Hertford is the County town for Hertfordshire. It is strategically located with no fewer than four rivers – Beane, Lea (also spelt Lee), Mimram, and Rib – flowing through the town. It became a fortified Saxon town under King Edward the Elder, son of Alfred the Great, in 912 AD.
Many old buildings have survived in Hertford and exploring the town can be an interesting and rewarding experience. Hertford Castle is centuries old and has a very colourful history. Parts of the ancient castle walls survive although the centrepiece building that is called Hertford Castle today is said to be the gatehouse. The town has a many shops and boutiques, several pubs, a museum (closed for renovations at the time of writing), a brewery, and a number of riverside walks.
Next to County Hall is the Hertfordshire Library & Archive Service (HALS), which contains many fascinating historical maps and documents (although to access some you will need to register / book ahead so please check the requirements in advance).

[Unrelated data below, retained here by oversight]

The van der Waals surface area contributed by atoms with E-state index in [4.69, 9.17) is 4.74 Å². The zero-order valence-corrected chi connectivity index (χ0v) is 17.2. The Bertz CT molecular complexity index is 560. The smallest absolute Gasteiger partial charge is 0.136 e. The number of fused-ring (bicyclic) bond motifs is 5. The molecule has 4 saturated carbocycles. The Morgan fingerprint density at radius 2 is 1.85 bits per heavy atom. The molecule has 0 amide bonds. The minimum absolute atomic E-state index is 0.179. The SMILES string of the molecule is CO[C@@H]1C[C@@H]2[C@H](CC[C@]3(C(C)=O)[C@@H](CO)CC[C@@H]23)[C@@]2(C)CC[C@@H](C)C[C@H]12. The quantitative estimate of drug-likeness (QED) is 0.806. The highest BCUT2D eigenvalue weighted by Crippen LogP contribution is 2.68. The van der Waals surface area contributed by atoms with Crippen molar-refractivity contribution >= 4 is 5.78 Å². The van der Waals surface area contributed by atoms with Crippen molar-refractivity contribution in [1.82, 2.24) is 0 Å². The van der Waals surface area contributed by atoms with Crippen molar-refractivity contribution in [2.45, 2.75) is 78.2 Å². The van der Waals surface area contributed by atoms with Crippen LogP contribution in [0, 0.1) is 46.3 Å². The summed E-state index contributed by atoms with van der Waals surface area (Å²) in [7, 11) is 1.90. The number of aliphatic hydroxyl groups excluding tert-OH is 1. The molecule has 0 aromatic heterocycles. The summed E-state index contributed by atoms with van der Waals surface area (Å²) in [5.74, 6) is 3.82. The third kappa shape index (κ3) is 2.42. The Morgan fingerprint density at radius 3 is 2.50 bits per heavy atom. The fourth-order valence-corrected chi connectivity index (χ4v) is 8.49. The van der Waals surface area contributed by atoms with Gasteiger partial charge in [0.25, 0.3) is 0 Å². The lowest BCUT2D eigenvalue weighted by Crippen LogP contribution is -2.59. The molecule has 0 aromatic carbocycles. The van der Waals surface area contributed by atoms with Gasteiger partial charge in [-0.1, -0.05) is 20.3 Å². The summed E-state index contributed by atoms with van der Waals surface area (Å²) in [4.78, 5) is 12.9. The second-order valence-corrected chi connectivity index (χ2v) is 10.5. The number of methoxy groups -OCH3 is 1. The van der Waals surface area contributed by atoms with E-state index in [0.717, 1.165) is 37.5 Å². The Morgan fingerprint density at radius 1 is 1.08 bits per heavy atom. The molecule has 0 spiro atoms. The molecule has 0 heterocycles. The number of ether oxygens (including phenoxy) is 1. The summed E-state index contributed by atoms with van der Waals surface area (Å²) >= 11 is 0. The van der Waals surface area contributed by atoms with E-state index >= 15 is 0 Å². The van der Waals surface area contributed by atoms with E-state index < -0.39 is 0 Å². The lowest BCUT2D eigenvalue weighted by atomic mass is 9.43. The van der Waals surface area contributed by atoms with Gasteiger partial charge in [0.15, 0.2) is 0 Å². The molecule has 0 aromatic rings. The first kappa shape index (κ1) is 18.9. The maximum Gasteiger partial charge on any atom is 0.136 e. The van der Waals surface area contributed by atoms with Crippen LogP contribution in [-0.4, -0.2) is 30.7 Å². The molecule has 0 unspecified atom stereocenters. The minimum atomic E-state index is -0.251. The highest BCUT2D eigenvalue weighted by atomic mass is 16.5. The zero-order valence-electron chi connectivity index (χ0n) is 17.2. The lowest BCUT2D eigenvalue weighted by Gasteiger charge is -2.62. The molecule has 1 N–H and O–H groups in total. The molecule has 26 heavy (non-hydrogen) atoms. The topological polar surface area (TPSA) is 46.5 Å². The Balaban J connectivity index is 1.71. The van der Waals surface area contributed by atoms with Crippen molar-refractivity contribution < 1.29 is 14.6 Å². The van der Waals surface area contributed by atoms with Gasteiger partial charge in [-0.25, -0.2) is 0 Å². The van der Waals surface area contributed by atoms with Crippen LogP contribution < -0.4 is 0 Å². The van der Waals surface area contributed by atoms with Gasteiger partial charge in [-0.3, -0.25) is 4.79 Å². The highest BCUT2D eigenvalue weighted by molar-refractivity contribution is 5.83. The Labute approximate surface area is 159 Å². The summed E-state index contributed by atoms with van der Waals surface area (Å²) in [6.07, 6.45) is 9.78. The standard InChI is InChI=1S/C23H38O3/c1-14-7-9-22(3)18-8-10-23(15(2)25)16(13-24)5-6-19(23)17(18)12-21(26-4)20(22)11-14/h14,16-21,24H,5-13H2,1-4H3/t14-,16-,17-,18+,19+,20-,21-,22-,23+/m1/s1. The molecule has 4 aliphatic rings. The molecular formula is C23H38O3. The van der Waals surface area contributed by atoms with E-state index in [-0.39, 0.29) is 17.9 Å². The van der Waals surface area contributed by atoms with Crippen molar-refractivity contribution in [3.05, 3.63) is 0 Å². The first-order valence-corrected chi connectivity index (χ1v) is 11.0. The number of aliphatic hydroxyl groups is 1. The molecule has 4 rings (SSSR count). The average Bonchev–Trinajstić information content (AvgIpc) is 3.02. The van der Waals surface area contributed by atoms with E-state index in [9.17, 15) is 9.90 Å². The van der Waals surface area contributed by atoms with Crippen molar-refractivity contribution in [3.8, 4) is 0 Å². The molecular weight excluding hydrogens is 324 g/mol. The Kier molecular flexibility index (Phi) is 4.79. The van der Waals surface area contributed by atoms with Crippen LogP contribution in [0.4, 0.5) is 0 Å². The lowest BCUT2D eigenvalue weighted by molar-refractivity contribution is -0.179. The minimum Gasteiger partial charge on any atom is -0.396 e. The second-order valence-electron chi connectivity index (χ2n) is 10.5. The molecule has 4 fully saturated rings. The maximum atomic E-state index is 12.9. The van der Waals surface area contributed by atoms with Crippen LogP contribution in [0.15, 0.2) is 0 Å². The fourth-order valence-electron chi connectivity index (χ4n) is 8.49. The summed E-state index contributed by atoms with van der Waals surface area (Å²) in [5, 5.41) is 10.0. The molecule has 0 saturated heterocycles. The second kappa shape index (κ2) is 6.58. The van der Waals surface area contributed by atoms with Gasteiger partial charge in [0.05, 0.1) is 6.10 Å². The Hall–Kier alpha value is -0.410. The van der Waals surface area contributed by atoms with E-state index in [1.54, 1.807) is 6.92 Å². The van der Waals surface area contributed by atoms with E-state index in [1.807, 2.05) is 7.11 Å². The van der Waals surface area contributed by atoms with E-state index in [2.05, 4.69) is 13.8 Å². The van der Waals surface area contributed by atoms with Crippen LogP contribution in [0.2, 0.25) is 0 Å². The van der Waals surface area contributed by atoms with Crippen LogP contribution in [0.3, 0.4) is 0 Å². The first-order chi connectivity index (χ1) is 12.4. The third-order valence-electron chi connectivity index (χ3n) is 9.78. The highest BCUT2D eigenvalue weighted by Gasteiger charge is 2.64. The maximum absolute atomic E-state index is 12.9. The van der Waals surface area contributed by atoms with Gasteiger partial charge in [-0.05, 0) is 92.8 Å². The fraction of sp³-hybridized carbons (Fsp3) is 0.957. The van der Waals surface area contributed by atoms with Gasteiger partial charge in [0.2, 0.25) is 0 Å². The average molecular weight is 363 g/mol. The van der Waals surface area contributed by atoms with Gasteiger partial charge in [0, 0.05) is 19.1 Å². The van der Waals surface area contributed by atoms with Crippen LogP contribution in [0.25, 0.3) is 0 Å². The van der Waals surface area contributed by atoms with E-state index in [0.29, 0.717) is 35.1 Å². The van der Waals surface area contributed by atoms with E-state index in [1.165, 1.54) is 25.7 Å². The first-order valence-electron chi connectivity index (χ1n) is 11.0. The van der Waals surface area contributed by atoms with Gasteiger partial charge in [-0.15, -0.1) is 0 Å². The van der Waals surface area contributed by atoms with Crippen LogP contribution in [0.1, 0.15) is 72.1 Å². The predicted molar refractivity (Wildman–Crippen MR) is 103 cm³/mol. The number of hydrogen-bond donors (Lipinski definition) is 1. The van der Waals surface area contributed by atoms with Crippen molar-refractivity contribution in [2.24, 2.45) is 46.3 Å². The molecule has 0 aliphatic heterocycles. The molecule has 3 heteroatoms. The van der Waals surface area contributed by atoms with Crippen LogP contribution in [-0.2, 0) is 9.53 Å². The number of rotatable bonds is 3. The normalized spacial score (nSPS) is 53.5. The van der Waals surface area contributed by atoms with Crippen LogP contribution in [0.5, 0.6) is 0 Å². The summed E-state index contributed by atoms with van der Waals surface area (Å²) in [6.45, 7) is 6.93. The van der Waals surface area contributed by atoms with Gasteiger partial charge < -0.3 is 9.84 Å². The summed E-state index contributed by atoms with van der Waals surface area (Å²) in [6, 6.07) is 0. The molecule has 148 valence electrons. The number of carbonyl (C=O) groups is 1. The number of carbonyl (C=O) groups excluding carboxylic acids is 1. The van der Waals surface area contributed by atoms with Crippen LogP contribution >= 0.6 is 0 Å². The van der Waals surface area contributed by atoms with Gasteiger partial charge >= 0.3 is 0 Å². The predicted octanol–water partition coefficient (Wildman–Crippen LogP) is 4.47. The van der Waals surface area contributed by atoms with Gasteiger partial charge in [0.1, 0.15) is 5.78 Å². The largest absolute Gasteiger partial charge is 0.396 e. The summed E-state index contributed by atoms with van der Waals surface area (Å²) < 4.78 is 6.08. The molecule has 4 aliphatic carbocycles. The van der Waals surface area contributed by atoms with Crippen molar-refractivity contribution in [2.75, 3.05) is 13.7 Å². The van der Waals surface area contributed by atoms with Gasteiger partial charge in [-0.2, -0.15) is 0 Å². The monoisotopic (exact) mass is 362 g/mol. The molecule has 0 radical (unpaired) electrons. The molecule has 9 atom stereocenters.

Hertford also boasts two railway stations with rail links to London Liverpool Street and Moorgate.
Of particular use to those interested in sightseeing is the tourist information office. It is located in the Gravesons building on a cobbled street behind Shire Hall (easily recognised by its impressive protruding clock) which is opposite The Salisbury Arms on Fore Street. The office supplies information not only on Hertford but other major UK tourist destinations and attractions.
Among the famous people linked to the city are: Queen Elizabeth I; St Theodore of Canterbury, first Primate (archbishop) of the English Church; Sir Henry Chauncy, historian; Captain W E Johns, creator of Biggles; Alfred Russell Wallace, naturalist, author and scientist. The Cecil family of Hatfield House have been closely linked to the town since the 17th Century.